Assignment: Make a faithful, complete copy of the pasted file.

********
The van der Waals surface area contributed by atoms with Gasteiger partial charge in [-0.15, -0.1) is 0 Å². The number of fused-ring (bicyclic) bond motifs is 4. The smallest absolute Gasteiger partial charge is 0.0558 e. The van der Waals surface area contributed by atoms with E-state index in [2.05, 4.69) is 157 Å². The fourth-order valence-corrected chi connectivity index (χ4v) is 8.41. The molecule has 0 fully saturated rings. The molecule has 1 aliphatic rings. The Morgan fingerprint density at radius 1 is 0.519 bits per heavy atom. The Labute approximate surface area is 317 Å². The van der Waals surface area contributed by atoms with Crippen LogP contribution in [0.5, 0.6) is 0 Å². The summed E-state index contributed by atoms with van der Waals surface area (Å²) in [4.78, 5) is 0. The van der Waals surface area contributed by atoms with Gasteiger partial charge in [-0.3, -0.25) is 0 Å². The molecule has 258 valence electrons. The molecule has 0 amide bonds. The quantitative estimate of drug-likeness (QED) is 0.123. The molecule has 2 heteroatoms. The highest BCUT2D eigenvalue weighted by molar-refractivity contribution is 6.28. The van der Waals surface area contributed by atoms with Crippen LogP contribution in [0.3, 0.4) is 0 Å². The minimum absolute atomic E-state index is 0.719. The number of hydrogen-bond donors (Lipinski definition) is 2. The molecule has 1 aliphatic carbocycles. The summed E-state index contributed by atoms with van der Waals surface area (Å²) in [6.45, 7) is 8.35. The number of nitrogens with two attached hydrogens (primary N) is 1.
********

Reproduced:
The van der Waals surface area contributed by atoms with Gasteiger partial charge in [-0.15, -0.1) is 0 Å². The number of fused-ring (bicyclic) bond motifs is 4. The smallest absolute Gasteiger partial charge is 0.0558 e. The van der Waals surface area contributed by atoms with E-state index in [2.05, 4.69) is 157 Å². The fourth-order valence-corrected chi connectivity index (χ4v) is 8.41. The molecule has 0 fully saturated rings. The molecule has 1 aliphatic rings. The Morgan fingerprint density at radius 1 is 0.519 bits per heavy atom. The Labute approximate surface area is 317 Å². The van der Waals surface area contributed by atoms with Crippen LogP contribution in [0.5, 0.6) is 0 Å². The summed E-state index contributed by atoms with van der Waals surface area (Å²) in [4.78, 5) is 0. The van der Waals surface area contributed by atoms with Gasteiger partial charge in [-0.3, -0.25) is 0 Å². The molecule has 258 valence electrons. The molecule has 0 amide bonds. The quantitative estimate of drug-likeness (QED) is 0.123. The molecule has 2 heteroatoms. The highest BCUT2D eigenvalue weighted by molar-refractivity contribution is 6.28. The van der Waals surface area contributed by atoms with Crippen LogP contribution in [0.3, 0.4) is 0 Å². The minimum absolute atomic E-state index is 0.719. The number of hydrogen-bond donors (Lipinski definition) is 2. The molecule has 1 aliphatic carbocycles. The summed E-state index contributed by atoms with van der Waals surface area (Å²) in [6.45, 7) is 8.35. The number of nitrogens with two attached hydrogens (primary N) is 1.